Growing up in Los Angeles, I am surprised that I haven’t gone out that often to explore the sights and sounds of this massive, sprawling city. I attribute it to the fact that I live in a suburb of the city, which is quite far from the main sights that visitors usually frequent whenever they’re in town. That said, it wasn’t until I was in college (and beyond) that I started to venture out and be a “tourist” in my own city.
I have actually written about some of my adventures in Los Angeles before, but that was merely dedicated to food, as the city serves some of the most multi-cultural cuisines I’ve ever experienced (you’re free to read the posts starting here). For the sake of this post and others following, I will focus on the sights and attractions, so as to offer a more-comprehensive look into what this metropolitan area has to show, both for locals and visitors.
Downtown Los Angeles
Also abbreviated as “DTLA,” this is the heart of this sprawling, metropolitan city. It doubles as the business district AND the cultural district, with a dozen or so high-rise buildings that appear to block out the sun. It is one of the more-compact areas of Los Angeles, and it’s fairly walk-able once you get there.
There are various sub-district pockets within DTLA itself. From Little Tokyo to the Historic Core to the infamous Skid Row, it’s surprising to see the notable changes after every couple of blocks. Most visitors spend time in the Historic Core, Little Tokyo, and the Arts District, where there are plenty of interesting sites to check out over an afternoon in town.
The Historic Core has the most-concentrated number of sites within its few blocks. This is where one can check out Grand Central Market, a foodie’s paradise with famous joints like Eggslut and Tacos Tumbras a Tomas. It is packed with people at the stalls and tables, and it can be an overwhelming experience through its maze-like, indoor structure. But that’s the fun in it!
Just across the street from Grand Central Market is Angels Flight, a funicular railway that opened back in 1901. After several on-and-off operations over the century, it has since been operating consistently since 2017, as one can pay $1 for a ride to and from the top. I personally have not ridden Angels Flights, just because, despite its safety repairs, I remain apprehensive at its rickety structure– maybe some day!
Likewise, on the other side of Grand Central Market is the Bradbury Building, whose wooden, multi-leveled ironwork had been the filming location for Blade Runner and (500) Days of Summer. It also contains two old-fashioned elevators (which actually still work), and overall, it’s an architect’s dream.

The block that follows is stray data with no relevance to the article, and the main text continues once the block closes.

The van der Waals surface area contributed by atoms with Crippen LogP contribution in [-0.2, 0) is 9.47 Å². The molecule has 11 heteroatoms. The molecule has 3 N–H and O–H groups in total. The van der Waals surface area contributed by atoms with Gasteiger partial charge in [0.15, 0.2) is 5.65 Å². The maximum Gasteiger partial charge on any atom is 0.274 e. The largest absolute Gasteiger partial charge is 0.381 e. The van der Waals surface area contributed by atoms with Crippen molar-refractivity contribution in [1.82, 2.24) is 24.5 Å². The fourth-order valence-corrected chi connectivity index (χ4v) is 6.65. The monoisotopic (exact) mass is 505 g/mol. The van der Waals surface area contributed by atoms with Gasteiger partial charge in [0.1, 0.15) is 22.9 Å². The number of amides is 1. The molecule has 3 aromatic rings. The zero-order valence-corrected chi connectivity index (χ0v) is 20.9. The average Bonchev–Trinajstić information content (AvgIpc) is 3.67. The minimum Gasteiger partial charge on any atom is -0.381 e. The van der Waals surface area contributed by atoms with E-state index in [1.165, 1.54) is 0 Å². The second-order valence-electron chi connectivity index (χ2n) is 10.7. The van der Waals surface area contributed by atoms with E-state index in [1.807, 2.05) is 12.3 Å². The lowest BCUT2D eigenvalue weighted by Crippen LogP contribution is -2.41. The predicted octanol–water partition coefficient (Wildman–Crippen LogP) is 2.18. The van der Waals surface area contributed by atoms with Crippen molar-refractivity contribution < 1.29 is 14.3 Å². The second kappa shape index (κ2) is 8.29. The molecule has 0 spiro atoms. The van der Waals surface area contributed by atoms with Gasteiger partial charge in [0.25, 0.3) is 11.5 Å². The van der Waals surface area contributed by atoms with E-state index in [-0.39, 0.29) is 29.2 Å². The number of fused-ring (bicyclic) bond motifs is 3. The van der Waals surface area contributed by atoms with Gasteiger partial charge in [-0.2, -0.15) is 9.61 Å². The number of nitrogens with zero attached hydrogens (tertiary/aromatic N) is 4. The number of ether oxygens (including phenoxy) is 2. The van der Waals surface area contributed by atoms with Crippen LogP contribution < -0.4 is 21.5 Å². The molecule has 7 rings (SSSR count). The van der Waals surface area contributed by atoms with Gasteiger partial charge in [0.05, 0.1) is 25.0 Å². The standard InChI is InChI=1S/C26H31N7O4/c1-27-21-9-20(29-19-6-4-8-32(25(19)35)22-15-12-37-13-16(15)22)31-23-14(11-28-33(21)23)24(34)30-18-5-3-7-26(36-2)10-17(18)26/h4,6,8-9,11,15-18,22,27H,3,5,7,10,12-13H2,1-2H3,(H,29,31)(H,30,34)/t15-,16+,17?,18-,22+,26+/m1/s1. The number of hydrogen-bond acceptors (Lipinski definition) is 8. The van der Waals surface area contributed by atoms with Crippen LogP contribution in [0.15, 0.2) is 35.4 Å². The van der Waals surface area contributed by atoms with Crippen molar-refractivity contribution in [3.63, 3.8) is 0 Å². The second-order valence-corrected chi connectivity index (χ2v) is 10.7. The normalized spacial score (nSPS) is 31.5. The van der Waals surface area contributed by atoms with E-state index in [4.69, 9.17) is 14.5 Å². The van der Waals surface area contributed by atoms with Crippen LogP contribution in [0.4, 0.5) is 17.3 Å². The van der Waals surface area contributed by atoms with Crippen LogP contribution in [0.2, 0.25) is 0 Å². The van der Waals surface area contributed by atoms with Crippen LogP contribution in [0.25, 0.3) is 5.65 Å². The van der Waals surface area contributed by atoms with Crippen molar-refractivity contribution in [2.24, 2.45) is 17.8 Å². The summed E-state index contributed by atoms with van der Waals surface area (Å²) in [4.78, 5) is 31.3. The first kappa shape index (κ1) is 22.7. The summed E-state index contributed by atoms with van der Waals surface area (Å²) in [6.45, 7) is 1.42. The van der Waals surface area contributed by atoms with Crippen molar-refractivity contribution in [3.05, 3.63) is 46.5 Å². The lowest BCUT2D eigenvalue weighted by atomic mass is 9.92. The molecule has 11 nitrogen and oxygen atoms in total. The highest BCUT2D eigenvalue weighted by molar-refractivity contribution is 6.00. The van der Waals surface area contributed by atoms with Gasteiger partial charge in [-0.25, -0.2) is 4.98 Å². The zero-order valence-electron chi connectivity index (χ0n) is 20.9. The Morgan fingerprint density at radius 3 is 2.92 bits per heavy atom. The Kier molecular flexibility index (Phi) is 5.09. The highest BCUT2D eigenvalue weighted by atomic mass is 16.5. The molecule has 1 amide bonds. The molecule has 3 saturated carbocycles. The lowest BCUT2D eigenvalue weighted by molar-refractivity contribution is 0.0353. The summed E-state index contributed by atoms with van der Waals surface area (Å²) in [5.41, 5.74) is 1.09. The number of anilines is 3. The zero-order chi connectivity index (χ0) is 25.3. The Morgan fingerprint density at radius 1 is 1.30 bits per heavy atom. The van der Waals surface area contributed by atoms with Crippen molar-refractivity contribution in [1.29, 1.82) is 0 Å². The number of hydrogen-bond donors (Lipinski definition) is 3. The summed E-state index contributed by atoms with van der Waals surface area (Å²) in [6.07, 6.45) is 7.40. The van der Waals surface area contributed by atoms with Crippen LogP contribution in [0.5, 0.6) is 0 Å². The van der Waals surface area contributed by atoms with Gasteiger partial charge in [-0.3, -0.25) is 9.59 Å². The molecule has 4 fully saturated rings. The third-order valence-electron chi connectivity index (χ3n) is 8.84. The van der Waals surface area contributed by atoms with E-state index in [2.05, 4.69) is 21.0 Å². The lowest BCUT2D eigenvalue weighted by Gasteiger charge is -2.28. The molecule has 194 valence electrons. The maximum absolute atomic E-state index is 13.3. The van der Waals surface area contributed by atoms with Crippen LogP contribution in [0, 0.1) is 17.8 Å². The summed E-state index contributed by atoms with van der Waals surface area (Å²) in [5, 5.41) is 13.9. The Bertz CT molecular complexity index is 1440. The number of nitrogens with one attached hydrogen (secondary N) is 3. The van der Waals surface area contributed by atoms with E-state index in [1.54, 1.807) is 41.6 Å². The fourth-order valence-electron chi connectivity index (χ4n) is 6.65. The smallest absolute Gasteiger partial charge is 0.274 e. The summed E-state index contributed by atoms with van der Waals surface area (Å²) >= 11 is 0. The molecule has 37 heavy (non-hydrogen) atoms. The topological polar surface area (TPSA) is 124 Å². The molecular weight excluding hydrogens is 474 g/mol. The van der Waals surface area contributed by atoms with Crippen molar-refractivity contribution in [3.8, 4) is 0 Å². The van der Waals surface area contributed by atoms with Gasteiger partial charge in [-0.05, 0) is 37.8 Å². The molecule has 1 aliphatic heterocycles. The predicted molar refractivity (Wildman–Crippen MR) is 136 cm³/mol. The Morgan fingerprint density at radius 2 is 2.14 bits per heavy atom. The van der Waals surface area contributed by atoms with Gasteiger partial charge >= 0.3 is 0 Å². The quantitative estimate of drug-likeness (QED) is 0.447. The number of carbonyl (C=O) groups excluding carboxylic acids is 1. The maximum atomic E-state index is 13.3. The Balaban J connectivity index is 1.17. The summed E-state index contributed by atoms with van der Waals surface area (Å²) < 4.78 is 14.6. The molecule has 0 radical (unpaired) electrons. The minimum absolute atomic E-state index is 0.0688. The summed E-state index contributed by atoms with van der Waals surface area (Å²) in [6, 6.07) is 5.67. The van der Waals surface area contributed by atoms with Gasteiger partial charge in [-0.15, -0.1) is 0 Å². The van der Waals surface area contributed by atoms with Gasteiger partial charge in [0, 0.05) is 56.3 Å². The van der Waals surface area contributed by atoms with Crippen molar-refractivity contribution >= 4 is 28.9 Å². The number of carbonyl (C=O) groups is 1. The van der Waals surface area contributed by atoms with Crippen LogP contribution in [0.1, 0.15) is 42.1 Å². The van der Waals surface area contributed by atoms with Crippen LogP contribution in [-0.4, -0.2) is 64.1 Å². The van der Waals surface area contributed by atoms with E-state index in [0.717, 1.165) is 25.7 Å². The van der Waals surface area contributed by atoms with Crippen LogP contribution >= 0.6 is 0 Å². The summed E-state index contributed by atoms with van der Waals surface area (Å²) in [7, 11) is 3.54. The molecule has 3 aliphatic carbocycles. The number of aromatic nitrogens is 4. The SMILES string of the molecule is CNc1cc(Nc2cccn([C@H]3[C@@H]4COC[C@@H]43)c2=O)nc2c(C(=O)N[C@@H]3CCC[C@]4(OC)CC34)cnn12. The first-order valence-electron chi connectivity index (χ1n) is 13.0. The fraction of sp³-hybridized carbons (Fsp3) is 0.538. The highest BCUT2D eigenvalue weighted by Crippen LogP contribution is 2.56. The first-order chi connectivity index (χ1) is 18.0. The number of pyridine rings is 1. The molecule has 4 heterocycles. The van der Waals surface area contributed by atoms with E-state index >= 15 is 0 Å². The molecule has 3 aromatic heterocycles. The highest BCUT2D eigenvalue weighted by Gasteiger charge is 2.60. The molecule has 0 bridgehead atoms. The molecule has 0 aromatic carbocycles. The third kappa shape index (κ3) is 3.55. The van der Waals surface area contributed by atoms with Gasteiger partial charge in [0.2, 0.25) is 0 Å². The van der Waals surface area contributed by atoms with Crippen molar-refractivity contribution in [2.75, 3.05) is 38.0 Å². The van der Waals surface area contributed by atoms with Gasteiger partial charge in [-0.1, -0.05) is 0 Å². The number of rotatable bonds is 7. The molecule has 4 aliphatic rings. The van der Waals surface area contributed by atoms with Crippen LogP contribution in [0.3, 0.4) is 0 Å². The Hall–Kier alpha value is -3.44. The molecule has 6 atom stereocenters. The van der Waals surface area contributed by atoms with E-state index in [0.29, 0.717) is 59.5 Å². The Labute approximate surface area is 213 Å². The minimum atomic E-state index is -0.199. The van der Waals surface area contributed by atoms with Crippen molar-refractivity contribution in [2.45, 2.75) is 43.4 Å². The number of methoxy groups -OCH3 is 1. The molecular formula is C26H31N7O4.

Three blocks away is The Last Bookstore, which is the largest bookstore in California. It’s two floors of thousands of new and used books, as well as plenty of comfy sofas and chairs on which to sit and read for an hour or two. The second floor is a labyrinth of shelves and artists’ studios, where one can purchase the artists’ artwork to support their independent craft. Many people visit for the two, spiraled bookcases (one large, one small) where they can get cool photos from. Overall, The Last Bookstore is worth the hype and a pop in when in Downtown!
Just a bit north is The Broad, which is a modern-art museum and home to the famous Infinity Mirrors by Yayoi Kusama. You have to reserve your spot upon arrival to the museum, and the wait time can last up to two hours (that is, if it’s not sold out for the day). My wait time took 78 minutes, and I spent the time by first looking at the other exhibits upstairs (great nods to American contemporary art) before getting my 45 seconds in the scintillating room. The Broad is essentially just a floor of exhibitions (despite its three floors) and the Infinity Mirrors, but it’s worth going once for the vibes.
Across the street from the Broad is the Walt Disney Concert Hall, designed by famed architect Frank Gehry. Super futuristic, it’s certainly an architectural masterpiece to behold, along with the honeycombed Broad itself. I only passed by it as I made my way to Los Angeles City Hall, which I also passed by for its towering, penciled-like structure. Completed in 1928, it’s in the Civic Center district of Downtown, and our “hôtel de ville.”
You cross the street from the City Hall, and you soon enter Little Tokyo, the historic Japanese community of Los Angeles. It’s still very much thriving with its Japanese restaurants, stores, and plazas, even if there are various other Japanese pockets in other parts of Los Angeles (e.g. Sawtelle, Gardena, etc.). You can wander the Japanese Village Plaza just behind the Little Tokyo Watchtower, where there are lots of game/toy stores and restaurants to keep you entertained– the traditional red-and-white lanterns hanging up top also add to the atmosphere.
Downtown is absolutely rich in things to do, see, and eat. Even if it’s a nightmare getting in from outside (let alone finding parking), planning to spend a day exploring its sights can be all the more rewarding. This is where one gets the historic vibe of Los Angeles, and it can be a fulfilling trip for locals and visitors alike.
Thanks for reading, and more to come soon! 🙂
— The Finicky Cynic
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